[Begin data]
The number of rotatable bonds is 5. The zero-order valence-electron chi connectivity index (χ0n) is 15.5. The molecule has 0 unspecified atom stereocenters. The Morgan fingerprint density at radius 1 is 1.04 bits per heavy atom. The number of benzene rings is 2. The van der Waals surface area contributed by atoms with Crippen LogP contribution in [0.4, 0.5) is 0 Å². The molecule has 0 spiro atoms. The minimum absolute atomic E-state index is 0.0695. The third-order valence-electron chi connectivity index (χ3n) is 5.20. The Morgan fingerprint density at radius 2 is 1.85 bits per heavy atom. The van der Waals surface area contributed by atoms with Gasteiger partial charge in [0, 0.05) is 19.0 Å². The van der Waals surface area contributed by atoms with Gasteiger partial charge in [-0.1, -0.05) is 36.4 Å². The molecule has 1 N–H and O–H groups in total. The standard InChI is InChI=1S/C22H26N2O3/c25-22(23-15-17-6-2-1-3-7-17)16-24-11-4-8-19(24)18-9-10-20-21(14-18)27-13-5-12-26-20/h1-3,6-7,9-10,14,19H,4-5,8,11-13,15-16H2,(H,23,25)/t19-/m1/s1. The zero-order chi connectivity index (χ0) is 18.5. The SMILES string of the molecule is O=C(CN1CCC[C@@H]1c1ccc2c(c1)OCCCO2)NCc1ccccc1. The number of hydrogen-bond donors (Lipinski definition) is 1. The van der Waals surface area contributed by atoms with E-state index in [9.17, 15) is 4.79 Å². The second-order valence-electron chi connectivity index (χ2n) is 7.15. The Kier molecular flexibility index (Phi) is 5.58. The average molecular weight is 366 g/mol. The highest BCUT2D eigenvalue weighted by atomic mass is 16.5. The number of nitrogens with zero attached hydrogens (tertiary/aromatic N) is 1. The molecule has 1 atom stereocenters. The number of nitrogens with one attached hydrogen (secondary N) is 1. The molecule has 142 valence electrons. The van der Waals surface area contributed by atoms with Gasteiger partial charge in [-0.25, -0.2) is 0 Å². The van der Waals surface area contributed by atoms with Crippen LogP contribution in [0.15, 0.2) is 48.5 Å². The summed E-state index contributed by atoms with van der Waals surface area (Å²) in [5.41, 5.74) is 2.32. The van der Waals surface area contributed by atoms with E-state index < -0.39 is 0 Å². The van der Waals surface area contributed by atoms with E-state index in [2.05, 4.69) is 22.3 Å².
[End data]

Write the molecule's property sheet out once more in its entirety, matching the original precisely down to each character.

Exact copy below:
The number of rotatable bonds is 5. The zero-order valence-electron chi connectivity index (χ0n) is 15.5. The molecule has 0 unspecified atom stereocenters. The Morgan fingerprint density at radius 1 is 1.04 bits per heavy atom. The number of benzene rings is 2. The van der Waals surface area contributed by atoms with Crippen LogP contribution in [0.4, 0.5) is 0 Å². The molecule has 0 spiro atoms. The minimum absolute atomic E-state index is 0.0695. The third-order valence-electron chi connectivity index (χ3n) is 5.20. The Morgan fingerprint density at radius 2 is 1.85 bits per heavy atom. The van der Waals surface area contributed by atoms with Gasteiger partial charge in [0, 0.05) is 19.0 Å². The van der Waals surface area contributed by atoms with Gasteiger partial charge in [-0.1, -0.05) is 36.4 Å². The molecule has 1 N–H and O–H groups in total. The standard InChI is InChI=1S/C22H26N2O3/c25-22(23-15-17-6-2-1-3-7-17)16-24-11-4-8-19(24)18-9-10-20-21(14-18)27-13-5-12-26-20/h1-3,6-7,9-10,14,19H,4-5,8,11-13,15-16H2,(H,23,25)/t19-/m1/s1. The zero-order chi connectivity index (χ0) is 18.5. The SMILES string of the molecule is O=C(CN1CCC[C@@H]1c1ccc2c(c1)OCCCO2)NCc1ccccc1. The number of hydrogen-bond donors (Lipinski definition) is 1. The van der Waals surface area contributed by atoms with E-state index in [9.17, 15) is 4.79 Å². The second-order valence-electron chi connectivity index (χ2n) is 7.15. The Kier molecular flexibility index (Phi) is 5.58. The average molecular weight is 366 g/mol. The highest BCUT2D eigenvalue weighted by atomic mass is 16.5. The number of nitrogens with zero attached hydrogens (tertiary/aromatic N) is 1. The molecule has 1 atom stereocenters. The number of nitrogens with one attached hydrogen (secondary N) is 1. The molecule has 142 valence electrons. The van der Waals surface area contributed by atoms with Gasteiger partial charge in [-0.25, -0.2) is 0 Å². The van der Waals surface area contributed by atoms with Crippen LogP contribution in [0.15, 0.2) is 48.5 Å². The summed E-state index contributed by atoms with van der Waals surface area (Å²) in [5.41, 5.74) is 2.32. The van der Waals surface area contributed by atoms with E-state index < -0.39 is 0 Å². The van der Waals surface area contributed by atoms with E-state index in [2.05, 4.69) is 22.3 Å².